This, in turn, is undermining bank lending, hurting small business and making it more difficult to reduce unemployment. The worst part is that it is not necessary. Banks are better capitalized today than they were in the early 1980s when banking losses were significantly worse. Back then, we did not have mark-to-market rules forcing banks out of business; instead we allowed the actual performance of loans to determine the viability of these institutions.

Banks could not “make-up” loan values in the 1980s and 1990s. In fact, more than 2,700 banks and S&L’s eventually failed even though we did not have mark-to-market accounting. Mark-to-market accounting does not solve problems, it creates them by acting as a pro-cyclical force. Milton Friedman understood this and wrote about the devastating link between mark-to-market accounting and Great Depression bank failures. Franklin Delano Roosevelt finally figured this out in 1938 and suspended the rule. The Depression ended soon after. Coincidence: We think not.

Similarly, in 2009 with mark-to-market rules in place, two stimulus bills totaling over $1 trillion, a $700 billion TARP, zero percent interest rates, and trillions in other Fed and Treasury actions did not turn the market around. Private money did not flow into the banking system until FASB finally allowed cash flows to be used to value assets (when markets were illiquid).

Once the rule was changed, banks were able to raise $100 billion in private capital. And since then, TARP has been repaid by institutions that were forced to take it, while PPIP never got off the ground. It was mark-to-market accounting that created the Panic of 2008, not a failure of the capitalist system.

But these overly strict accounting rules still have many adherents, bank regulators among them. And as long as it remains a threat to the system, the system will not fully heal. For example, a viable market for the securitization of asset-backed loans is highly unlikely to reappear until mark-to-market accounting is dead and buried. Why would anyone buy asset-backed securities when there is the potential (readily witnessed over the past few years) for market-driven declines in value to undermine the ability of the financial system to hold them even if cash flows are not impeded?

If you don’t believe this, read the following exchange from last week (February 24th) between Fed Chairman Ben Bernanke and Congressman Kanjorski (D-PA).

Rep. Kanjorski: I’m particularly interested in the commercial real estate problem. Could you give us your assessment of that problem and if there’s any action we in the Congress should take.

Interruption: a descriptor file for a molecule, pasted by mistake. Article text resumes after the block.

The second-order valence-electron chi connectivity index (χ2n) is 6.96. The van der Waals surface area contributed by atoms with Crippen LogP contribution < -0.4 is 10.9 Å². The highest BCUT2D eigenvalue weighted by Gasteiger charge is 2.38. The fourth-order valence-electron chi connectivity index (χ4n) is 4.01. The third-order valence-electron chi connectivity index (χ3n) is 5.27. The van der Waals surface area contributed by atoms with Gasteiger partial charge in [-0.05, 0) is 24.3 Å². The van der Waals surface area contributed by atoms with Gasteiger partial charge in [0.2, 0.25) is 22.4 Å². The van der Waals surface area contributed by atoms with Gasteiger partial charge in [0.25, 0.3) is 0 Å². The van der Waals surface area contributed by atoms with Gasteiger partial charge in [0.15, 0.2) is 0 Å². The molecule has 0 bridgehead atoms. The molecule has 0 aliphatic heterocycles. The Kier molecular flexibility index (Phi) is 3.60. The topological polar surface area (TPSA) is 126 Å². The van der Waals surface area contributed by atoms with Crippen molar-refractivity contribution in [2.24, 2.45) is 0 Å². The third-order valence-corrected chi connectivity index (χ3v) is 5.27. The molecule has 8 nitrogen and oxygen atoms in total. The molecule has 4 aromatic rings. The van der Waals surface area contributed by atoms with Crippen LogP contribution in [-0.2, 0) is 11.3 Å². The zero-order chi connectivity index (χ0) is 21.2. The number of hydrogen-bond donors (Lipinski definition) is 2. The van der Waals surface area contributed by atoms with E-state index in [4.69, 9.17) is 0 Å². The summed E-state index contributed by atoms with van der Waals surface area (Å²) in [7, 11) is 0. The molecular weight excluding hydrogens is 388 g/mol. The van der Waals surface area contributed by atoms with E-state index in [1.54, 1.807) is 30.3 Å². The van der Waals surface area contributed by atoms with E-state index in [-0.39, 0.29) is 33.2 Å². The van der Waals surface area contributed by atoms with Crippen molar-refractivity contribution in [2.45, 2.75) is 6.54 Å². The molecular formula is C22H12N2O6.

Chairman Bernanke: Congressman, it remains probably the biggest credit issue that we still have. Yesterday, Chairman Baird talked about the increase in the number of problem banks. A great number of those banks are in trouble because of their commercial real estate positions. The Fed has done a couple of things here. We have issued guidance on commercial real estate, which gives a number of ways of helping, for example instructing banks to try to restructure troubled commercial real estate loans, and making the point that commercial real estate loans should not be marked down because the collateral value has declined. It depends on the income from the property, not the collateral value. We’ve also, as you know, had this TALF program which has been trying to restart the CMBS – commercial mortgage-backed securities – market with limited success in quantities. But we have brought down the spreads and the financing situation is a bit better. So we are seeing a few rays of light in this area, but it does remain a very difficult category of credit, particularly for the small and medium sized banks in our country. [Our emphasis added.]

While Mr. Bernanke did not directly link accounting rules with his attempt to “restart” the CMBS market, it is clear that if mark-to-market accounting remains alive, this market will not be resurrected easily. No matter how much money the Federal Reserve throws at the market for securitized assets, the private sector will remain skittish if there is the potential for an accounting rule to wreck the market again.

This is very important for the Fed’s exit strategy and for the growth of the loan market in the years ahead. Without securitization, bank lending will continue to drag and the Fed will be worried about its withdrawal of support for the system. The US needs a viable securitization marketplace and mark-to-market accounting remains a stumbling block.

Mark-to-market accounting needs to die. It should be stabbed in the heart with a cedar stake, shot through the temple with a silver bullet and then buried under six feet of garlic powder. Like the evil killer in a horror flick, we need to make sure it never gets up off the floor ever again. While we do not agree with everything Ben Bernanke is doing these days, his comments, which finger the impact of accounting rules and conventions on the economy, are right on the money.

Hopefully, the SEC, Treasury, the FDIC, Congress, and FASB were listening.

By Brian Wesbury and Robert Stein

The Institutional Risk Analyst


Reblog this post [with Zemanta]

13 Comments

Filed under International Econnomic Politics, National Economic Politics